Israeli victory essential for Middle East peace

Israeli victory essential for Middle East peace, by Daniel Pipes.

The moment is right for fresh thinking to dispatch the old and stale Palestinian-Israeli conflict. With Arabs focused on other issues — the Iranian nuclear weapon build-up, civil wars in Libya, Yemen, Syria and Iraq, Turkey going rogue, the Islamist surge and the water drought — hoary anti-Zionist taboos have lost much of their pungency. A prosperous and strong Israel has lost hope in decades’ worth of “peace process”. The cowboy in the White House likes breaking with precedent. And the global left’s turn towards anti-Semitism, exemplified by Jeremy Corbyn of the British Labour Party, adds further reason for urgency; when it eventually holds power, the implications for Israel will be dire.

Conventional wisdom holds that the Arab-Israeli conflict will end only when the Palestinians’ grievances are sufficiently satisfied so that they accept the Jewish state of Israel. This paradigm has reigned almost unchallenged since the Oslo Accords of September 1993; yet that 25-year period also has made clear that Palestinians in overwhelming numbers (I estimate 80 per cent based on scholarship and polling data going back a century) seek not peaceful coexistence with Israel but the brutal elimination of the “Zionist entity”. With such attitudes, it comes as no surprise that every round of much-hyped negotiations eventually has failed.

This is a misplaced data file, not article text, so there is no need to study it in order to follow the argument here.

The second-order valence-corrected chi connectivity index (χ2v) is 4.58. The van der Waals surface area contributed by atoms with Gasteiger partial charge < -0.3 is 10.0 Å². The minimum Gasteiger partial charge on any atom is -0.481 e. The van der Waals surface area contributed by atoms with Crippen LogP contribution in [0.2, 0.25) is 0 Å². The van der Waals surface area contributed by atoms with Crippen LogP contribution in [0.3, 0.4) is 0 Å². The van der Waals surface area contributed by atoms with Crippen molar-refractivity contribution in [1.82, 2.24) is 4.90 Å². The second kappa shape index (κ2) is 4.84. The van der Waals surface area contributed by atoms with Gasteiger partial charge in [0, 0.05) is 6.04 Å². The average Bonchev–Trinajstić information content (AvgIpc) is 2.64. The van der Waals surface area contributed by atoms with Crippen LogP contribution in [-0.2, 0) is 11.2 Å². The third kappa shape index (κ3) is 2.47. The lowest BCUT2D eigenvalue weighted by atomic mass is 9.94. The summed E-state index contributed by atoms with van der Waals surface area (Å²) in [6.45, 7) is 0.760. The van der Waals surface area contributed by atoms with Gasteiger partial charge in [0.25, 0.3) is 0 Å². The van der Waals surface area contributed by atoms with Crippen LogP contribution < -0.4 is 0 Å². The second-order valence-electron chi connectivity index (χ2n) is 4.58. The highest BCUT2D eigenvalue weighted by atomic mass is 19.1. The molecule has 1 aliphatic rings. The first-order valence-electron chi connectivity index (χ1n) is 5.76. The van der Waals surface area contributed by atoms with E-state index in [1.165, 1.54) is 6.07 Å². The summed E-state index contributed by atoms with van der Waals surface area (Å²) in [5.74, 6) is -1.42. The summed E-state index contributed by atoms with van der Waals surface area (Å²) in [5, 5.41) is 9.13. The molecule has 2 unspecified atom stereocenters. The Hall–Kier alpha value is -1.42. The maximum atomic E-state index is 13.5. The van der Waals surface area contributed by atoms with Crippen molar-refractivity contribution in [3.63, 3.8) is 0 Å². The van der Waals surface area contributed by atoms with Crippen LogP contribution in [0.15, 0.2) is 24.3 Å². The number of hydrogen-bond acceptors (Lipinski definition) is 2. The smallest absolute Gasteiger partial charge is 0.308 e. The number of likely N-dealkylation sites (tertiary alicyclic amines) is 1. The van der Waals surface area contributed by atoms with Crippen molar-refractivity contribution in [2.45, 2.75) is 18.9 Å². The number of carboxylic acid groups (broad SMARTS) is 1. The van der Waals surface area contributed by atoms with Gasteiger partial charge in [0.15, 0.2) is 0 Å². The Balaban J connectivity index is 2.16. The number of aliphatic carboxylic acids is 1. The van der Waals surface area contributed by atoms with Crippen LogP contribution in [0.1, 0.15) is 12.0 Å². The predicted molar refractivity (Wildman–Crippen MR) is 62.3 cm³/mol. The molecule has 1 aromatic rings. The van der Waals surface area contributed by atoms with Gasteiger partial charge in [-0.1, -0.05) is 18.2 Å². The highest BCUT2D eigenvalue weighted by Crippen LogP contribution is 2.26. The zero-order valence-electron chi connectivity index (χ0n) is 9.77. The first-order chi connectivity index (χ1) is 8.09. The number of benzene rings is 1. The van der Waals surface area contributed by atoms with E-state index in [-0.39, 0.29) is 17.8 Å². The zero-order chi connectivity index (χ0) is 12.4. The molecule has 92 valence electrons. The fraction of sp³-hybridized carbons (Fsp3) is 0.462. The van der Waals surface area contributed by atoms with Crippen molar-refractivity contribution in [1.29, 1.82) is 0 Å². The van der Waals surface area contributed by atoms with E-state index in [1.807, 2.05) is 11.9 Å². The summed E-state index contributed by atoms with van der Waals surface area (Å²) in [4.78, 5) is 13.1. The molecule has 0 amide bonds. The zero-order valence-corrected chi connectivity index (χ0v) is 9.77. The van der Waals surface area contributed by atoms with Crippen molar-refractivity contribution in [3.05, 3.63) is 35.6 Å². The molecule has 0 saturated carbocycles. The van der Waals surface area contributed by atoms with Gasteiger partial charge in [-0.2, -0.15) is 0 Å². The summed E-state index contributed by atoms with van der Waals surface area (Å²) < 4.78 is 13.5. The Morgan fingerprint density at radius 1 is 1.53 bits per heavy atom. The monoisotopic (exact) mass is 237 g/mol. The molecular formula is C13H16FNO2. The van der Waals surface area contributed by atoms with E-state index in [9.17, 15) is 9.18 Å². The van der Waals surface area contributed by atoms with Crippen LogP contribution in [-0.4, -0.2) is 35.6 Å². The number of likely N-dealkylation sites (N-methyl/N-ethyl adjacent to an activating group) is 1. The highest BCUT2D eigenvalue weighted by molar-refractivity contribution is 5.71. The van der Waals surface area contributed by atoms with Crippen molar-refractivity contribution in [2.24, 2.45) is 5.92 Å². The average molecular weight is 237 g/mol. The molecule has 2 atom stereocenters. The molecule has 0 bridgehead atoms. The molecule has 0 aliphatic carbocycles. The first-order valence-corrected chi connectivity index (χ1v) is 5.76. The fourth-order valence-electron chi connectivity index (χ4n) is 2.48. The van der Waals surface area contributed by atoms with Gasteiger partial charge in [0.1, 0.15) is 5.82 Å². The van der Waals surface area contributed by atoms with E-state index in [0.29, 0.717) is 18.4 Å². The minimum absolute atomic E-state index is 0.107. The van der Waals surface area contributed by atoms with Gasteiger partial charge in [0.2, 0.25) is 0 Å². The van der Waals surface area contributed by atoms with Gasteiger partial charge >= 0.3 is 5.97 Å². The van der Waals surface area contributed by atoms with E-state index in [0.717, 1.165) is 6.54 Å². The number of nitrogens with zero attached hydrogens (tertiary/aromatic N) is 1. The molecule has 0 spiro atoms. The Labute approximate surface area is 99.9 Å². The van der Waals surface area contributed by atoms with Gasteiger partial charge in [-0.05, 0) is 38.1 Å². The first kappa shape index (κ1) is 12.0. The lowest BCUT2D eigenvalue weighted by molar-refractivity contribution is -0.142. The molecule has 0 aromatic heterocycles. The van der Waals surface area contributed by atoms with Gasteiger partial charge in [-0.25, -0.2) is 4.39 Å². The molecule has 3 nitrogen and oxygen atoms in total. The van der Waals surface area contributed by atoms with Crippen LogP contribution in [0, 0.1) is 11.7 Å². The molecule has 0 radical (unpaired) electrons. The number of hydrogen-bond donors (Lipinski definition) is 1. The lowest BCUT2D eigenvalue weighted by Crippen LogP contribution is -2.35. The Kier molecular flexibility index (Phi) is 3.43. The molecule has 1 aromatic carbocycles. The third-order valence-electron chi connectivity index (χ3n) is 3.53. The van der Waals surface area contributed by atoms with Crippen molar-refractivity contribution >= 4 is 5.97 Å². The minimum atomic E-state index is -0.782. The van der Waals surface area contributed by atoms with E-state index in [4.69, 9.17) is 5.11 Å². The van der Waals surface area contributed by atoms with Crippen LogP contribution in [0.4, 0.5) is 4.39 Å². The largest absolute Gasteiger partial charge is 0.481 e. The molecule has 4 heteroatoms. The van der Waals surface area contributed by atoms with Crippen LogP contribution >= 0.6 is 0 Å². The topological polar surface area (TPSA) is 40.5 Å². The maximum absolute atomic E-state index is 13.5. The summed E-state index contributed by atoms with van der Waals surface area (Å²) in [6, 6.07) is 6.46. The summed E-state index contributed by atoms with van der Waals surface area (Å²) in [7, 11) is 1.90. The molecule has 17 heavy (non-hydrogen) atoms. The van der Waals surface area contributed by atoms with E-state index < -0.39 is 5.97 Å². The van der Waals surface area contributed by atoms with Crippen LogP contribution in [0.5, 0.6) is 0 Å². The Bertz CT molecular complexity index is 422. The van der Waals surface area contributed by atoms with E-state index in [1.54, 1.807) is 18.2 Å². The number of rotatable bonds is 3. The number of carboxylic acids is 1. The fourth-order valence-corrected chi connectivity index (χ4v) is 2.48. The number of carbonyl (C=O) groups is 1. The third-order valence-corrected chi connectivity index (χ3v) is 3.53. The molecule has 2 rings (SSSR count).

I shall propose an entirely different approach to resolve the conflict, a reversion to the strategy of deterrence and victory associated with Zionism’s great strategist, Vladimir Jabotinsky (1880-1940): Israel should aim not to please its enemies but to defeat them. Counter-intuitively, I shall show why Palestinians need precisely such an Israeli victory to slough off their current oppression, extremism, and violence, and to become a successful people. …

An important fact often overlooked:

History shows wars typically conclude not through negotiations but through defeat and victory. As military historian Victor Hanson says, “Conflicts throughout history become serial when an enemy is not utterly defeated and is not forced to submit to the political conditions of the victor.” Defeat means giving up war ambitions. Victory means imposing one’s will on the enemy. …

This process will be neither easy nor quick: it requires Palestinians to suffer the bitter crucible of defeat, with its attendant deprivation, destruction and despair. Unfortun­ately, there is no shortcut.

hat-tip Stephen Neil